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Diarmuid Martin says priests feel hurt over yesterday’s Irish Times cartoon

The Archbishop said he is a strong believer in freedom of speech and of the vital role of satire in social criticism.

The Archbishop of Dublin Diarmuid Martin.
The Archbishop of Dublin Diarmuid Martin.
Image: Sam Boal

THE ARCHBISHOP OF Dublin Diarmuid Martin has said that many priests feel hurt about a cartoon that appeared in the Irish Times yesterday.

The cartoon by Martyn Turner shows three priests standing next to each other.

The priest in the centre is holding a paper that has “Children’s First Bill” written on it as well “mandatory reporting”.

Earlier this week, the Minister for Children Frances Fitzgerald said the Children First Bill will make it mandatory for certain professions and post-holders to report incidents of harm and the risk of harm to the Child and Family Agency.

Speaking on Holy Thursday in the Pro Cathedral in Dublin today, Martin said:

 I know that many priests and people feel hurt by a cartoon in yesterday’s Irish Times.

I am a strong believer in freedom of speech and of the vital role of satire in social criticism, but I object to anything that would unjustly tarnish all good priests with the unpardonable actions of some.

We have great priests in the Archdiocese of Dublin.

Auxiliary Bishops, priests, deacons, religious and lay men and women from the parishes from Wicklow, Kildare, Wexford, Carlow, Laois, as well as Dublin City and county were present in mass today.

Martin went on to say that there have been many changes in the Church and in society since each of them were ordained.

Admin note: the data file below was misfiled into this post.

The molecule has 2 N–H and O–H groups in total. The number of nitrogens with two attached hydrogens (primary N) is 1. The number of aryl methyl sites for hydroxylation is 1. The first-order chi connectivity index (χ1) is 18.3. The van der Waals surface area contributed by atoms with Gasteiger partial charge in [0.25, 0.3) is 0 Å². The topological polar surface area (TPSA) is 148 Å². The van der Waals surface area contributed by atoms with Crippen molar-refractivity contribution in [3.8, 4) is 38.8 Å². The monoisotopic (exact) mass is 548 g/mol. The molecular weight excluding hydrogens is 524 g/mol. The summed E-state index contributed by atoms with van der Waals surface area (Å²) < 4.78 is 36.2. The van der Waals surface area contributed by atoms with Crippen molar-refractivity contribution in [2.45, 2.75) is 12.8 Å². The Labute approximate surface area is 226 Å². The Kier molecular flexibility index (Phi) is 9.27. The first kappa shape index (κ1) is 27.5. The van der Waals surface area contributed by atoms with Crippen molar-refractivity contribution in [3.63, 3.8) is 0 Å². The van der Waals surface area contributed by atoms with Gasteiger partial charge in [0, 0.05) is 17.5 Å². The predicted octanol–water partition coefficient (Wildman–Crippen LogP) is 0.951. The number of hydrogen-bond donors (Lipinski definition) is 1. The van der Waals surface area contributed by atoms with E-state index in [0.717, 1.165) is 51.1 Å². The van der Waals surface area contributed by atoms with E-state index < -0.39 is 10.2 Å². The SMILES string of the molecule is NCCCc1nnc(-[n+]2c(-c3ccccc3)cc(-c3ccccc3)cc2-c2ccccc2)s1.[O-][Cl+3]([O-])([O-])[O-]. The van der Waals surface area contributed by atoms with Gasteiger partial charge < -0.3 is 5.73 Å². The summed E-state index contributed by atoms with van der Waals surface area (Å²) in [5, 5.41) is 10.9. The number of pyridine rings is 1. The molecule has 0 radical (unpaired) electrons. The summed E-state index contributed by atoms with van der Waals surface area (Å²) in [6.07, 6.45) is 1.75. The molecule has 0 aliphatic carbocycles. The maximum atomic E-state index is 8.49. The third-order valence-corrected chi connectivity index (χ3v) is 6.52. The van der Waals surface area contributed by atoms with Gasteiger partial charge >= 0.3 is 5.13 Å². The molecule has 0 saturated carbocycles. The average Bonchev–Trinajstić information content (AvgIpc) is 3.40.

Older priests

“For those of my age and older the social image and position of the priest has changed enormously.  Many of the functions which a priest used to exercise in the Church have now been rightly assumed by lay men and women. Many of the general social functions which a priest used to exercise in society are assumed now outside a specific church framework.  Many of the traditional social supports for the priest have been weakened,” he said.

He paid special tribute to older priests who he said had experienced “rapid and deep social change” but who continue to “remain fresh” in their commitment and understanding of the ministry.

Speaking about priests that have suffered from anxiety, difficulty or failure, Martin said:

All of us are sinners; all of us have our weaknesses; all of us have failed; none of us lives in a world where the black and white of good and evil, of success and failure are clearly and distantly separated.All of us live in the greyness of our own interior lives and in the greyness of the challenges of the world in which we are called to witness as best as we can and to seek perfection.

He added that the office for priests is strengthening, adding, “We have much to be proud of as we face ever growing challenges”.

Martin concluded by saying the moment priests lose the hopes and aspirations which first drew priests towards priestly ministry, is the day they become trapped in their own frustration.  

“We have to rediscover those hopes and aspirations and the ideals if we have lost them,” said Martin.  

Read: Even Archbishop Diarmuid Martin has something to say about GardaGate>

Read: Church’s teachings on marriage and family ‘disconnected from real life’>

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